A Life Discarded (2016): Alexander Masters

★★★★

148 Diaries Found In A Skip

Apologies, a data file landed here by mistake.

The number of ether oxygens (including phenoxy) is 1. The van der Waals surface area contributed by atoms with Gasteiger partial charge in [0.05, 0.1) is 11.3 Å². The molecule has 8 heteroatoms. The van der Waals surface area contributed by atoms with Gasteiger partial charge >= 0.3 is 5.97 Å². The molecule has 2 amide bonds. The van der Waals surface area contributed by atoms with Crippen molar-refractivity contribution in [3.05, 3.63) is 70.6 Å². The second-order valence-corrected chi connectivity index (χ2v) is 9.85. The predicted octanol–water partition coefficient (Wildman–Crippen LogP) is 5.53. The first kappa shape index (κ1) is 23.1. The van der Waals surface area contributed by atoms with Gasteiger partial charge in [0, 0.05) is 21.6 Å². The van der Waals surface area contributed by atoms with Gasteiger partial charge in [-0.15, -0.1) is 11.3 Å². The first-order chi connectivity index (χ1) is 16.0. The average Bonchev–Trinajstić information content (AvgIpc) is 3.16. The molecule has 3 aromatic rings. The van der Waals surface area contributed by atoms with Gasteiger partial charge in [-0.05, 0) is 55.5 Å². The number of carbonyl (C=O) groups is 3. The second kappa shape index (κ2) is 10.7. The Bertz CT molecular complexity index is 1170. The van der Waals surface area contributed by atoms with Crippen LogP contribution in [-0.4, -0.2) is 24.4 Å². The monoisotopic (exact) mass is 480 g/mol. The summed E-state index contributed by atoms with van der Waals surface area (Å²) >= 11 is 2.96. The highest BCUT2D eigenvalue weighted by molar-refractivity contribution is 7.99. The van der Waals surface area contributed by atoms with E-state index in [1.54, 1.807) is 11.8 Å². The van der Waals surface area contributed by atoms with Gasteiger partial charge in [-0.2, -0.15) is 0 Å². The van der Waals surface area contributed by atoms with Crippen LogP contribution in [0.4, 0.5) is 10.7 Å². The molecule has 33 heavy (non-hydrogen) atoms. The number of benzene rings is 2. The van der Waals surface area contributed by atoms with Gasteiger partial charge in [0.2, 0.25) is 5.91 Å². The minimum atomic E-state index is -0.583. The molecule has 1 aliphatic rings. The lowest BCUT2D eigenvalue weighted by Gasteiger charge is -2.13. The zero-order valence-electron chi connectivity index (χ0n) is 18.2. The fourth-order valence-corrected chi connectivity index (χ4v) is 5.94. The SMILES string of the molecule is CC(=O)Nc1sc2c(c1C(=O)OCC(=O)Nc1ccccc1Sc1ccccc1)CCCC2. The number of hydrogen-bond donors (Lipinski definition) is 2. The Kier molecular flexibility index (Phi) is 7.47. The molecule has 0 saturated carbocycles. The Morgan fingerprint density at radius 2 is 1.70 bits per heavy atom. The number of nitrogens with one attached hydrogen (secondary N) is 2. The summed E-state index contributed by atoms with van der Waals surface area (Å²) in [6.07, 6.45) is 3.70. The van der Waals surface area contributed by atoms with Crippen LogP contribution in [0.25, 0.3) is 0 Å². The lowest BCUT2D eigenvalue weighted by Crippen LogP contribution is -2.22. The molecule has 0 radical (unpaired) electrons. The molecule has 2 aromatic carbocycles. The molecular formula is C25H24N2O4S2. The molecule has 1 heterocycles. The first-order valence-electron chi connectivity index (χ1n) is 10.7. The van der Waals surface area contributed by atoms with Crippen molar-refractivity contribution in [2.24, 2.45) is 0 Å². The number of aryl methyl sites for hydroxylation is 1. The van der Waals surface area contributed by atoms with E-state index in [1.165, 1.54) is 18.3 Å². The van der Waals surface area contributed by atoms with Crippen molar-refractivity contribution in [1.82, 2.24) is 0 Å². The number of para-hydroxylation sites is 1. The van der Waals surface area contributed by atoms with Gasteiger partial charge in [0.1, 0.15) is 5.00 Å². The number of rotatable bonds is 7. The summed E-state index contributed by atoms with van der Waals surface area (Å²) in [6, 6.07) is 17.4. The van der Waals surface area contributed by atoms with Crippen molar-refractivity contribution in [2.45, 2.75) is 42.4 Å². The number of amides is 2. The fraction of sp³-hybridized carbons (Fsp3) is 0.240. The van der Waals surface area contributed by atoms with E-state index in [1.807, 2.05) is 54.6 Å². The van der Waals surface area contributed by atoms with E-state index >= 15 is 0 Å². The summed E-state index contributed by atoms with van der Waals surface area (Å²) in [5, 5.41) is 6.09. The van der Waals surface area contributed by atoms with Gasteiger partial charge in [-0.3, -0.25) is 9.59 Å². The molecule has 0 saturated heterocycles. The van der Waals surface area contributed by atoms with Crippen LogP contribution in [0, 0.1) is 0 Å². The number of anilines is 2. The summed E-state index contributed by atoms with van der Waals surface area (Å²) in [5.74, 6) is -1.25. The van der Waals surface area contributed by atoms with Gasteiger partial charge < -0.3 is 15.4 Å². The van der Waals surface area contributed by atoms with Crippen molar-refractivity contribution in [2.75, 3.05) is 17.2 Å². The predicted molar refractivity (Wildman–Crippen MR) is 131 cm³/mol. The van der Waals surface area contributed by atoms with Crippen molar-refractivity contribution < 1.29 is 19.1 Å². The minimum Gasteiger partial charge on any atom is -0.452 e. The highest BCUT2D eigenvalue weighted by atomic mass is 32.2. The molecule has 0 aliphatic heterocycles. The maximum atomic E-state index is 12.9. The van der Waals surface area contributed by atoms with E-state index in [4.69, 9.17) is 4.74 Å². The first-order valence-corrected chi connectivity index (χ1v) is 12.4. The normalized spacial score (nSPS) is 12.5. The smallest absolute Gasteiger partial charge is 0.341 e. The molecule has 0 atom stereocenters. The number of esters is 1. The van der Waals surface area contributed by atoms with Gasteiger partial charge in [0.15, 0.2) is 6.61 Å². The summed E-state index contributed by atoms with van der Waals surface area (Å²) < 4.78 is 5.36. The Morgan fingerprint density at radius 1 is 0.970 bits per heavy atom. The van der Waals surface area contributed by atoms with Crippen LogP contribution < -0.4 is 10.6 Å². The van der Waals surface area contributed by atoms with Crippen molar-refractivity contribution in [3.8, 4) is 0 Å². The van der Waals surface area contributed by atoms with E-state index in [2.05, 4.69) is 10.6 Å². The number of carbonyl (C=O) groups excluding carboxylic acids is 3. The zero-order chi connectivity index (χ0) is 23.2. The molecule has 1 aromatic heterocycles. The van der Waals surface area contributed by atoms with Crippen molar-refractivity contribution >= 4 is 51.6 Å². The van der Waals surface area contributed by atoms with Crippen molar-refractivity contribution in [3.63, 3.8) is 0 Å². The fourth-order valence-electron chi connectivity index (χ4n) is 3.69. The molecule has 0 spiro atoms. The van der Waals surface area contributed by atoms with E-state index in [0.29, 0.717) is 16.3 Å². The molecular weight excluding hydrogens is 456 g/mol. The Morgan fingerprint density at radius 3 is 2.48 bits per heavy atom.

This was a little breath of fresh air in my recent reading. I’d read an article about the book some time ago, probably in the Guardian, which whetted my appetite (though in retrospect I wish I hadn’t seen it because it gave away all of the developments and surprises). Masters, who has written two other books based on extraordinary lives – neither of which I’ve yet read – here takes on another challenge: the intimacy and mundane fascination of writing a biography of someone whose name he doesn’t even know. All he has of this person, whom he christens ‘I’, are 148 of their diaries, stretching from the 1950s to the 1990s, which his friends Richard Grove and Dido Davies have discovered in a Cambridge skip. Tantalised by his subject’s anonymity, Masters sets out on a noble quest to give ‘I’ a voice at last and to find out what he can about this figure, whose very ordinary outward life hides an inner world full of passion, urgency, rage and thwarted ambition.

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